We have said that every journal should typify, so far as it is able, its own peculiar sphere of action; but with ourselves, who have double means of carrying out our own theory—being able to portray the material features of the country, as well as the moral features of its society, its tone and characteristic traits—exclusive attention to that point is more especially requisite. Our main object is picturesqueness, in composition as well as in illustration: for the pictorial portion of these pages being the most marked feature in the work, with it the letter-press is bound to harmonize. In the place of loading our columns with reprints from the States, or from European papers, nothing will be admitted which cannot reasonably be expected to command attention in foreign parts, to which it may be assumed that nearly every copy will ultimately find its way. For we entertain a hope, that, when bound into volumes, it may be considered a record of California; — a record in a double sense, not only of its history and phases of society, but of the material changes which are working in the face of the country itself. In a few years hence, when San Francisco, Sacramento, Stockton, and San Jose shall be goodly cities, boasting substantial buildings and architectural adornments, in place of adobe walls and lumber sheds, our pages may be again turned over with curiosity, by way of marking the difference between past and present,—of proving by ocular demonstration the unparalleled progressive instinct of the American people. It shall be as a Nilometer, to measure the increase of a mighty river. By the text, on the other hand, we hope to preserve a large mass of traditional history, which is even now fading into oblivion for want of a commemorative pen, while by chronicling the more important events as they pass, and separating them, so far as possible, from circumstances of merely local interest and party consideration, it may serve as a substitute for history, until that department of the State literature shall have been more efficiently filled.

Upon one point we desire to be distinctly understood. Although we shall carefully guard ourselves from taking a prominent part in political matters, more especially in such as are of a merely local nature, still we feel that the entire exclusion of them from consideration might argue a careless indifferentism, which would be almost an affront to the community for which we write. Systematically to reject the subject, confining ourselves to descriptions of locality and literary disquisitions, would throw a damp upon our pages, a flatness of effect, that no power of language, or refinement of style could overcome.— To use a homely, but expressive phrase, it would be offering "porridge without salt.".

Whenever we happen to believe ourselves capable of subjecting a broad question to the test of logical reasoning, not in the spirit of advocacy or partisanship, but in style of a judicial summing up;— whenever we see a chance of presenting the full strength of the argument on both sides to the judgment of the public, then, and then only, shall we suffer ourselves to speak.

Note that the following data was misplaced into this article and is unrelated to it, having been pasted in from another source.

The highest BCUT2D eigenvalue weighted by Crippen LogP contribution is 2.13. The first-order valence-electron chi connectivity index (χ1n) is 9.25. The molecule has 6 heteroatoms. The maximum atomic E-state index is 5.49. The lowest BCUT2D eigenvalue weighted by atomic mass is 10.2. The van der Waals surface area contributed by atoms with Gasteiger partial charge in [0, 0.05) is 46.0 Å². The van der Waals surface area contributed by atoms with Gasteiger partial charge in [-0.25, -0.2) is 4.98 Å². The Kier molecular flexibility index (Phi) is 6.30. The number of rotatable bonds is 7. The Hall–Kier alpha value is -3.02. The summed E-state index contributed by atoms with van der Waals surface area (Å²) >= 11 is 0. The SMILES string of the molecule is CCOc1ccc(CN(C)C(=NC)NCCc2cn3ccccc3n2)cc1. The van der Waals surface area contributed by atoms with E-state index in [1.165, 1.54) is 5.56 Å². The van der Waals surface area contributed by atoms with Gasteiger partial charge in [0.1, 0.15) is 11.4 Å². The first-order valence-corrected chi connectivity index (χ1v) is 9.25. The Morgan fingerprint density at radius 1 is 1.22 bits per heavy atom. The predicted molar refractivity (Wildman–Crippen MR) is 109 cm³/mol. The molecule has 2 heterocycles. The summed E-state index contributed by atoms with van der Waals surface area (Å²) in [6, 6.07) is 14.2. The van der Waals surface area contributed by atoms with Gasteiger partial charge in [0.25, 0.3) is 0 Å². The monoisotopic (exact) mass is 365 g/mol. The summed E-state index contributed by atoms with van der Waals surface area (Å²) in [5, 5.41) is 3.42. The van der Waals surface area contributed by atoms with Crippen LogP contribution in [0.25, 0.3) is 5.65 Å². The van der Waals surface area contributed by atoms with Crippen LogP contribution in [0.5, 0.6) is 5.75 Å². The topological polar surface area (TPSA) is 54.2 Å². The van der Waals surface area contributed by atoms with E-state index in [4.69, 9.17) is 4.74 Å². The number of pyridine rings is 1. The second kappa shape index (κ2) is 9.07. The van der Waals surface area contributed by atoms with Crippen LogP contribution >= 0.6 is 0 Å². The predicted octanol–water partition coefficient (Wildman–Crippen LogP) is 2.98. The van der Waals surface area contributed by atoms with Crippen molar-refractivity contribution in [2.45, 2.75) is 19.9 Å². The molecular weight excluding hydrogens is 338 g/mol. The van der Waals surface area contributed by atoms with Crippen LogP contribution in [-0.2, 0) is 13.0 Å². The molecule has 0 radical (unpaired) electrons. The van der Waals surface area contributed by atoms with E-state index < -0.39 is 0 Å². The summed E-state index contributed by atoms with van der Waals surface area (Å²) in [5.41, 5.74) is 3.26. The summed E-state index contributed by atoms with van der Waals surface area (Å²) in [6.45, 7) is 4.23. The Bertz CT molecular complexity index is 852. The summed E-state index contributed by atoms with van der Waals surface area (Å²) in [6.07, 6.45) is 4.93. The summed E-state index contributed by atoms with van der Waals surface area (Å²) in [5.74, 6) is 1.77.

With regard to party, we link ourselves with none, and interfere with none. Of course we cannot be without our own private political predilections; no man whose blood runs warm in his veins, who has a spark of social feeling or impressionable temperament about him, can venture to believe himself entirely free from party bias; we shall nevertheless make a point of suppressing it, inasmuch as that the expression of any such feeling not only intrudes upon the province of the daily press, but involves the chance of being drawn into controversy, a challenge which we shall resolutely decline to entertain. We shall endeavor to keep a straight forward course, casting off to the right and left, as irrelevant, every thing that does not directly tend to the advancement of the State.

Our claim to attention shall be based on the most rigidly punctilious regard to accuracy of fact.— Hackneyed as we are in public writing, swept along as we have often been in the full tide of the bitterest political controversy, we pride ourselves upon having never published a single line in the truth of which we did not religiously believe. There is no vain glory in the boast; any one can acquire a right to make the same, if he have only the will to win that right. We may be mistaken from time to time,— led astray by placing over-ready confidence in statements that we are unable to verify by personal experience; but will vouch for guarding as far as possible against every such mishap, by care in the selection of correspondents, and close comparison of opposite accounts. No monster gold stories, no ex parte statements, no crying up of one location at the expense of another, nothing but what shall have been first touched with the spear of Ithuriel, will ever fine place in these colum[n]s. Setting aside all higher considerations, we firmly believe that it is the ultimate interest of a public journal to keep this principle uppermost in view. In spite of the Hudibrastic warning, that
The world is naturally averse
To all the truth it sees and hears;
But swallows darkness, and a lie,
With greediness and gluttony;

we are still convinced that the confidence of the pubic is the first object to secure, and that the public will not be long in finding out where that confidence may be securely placed.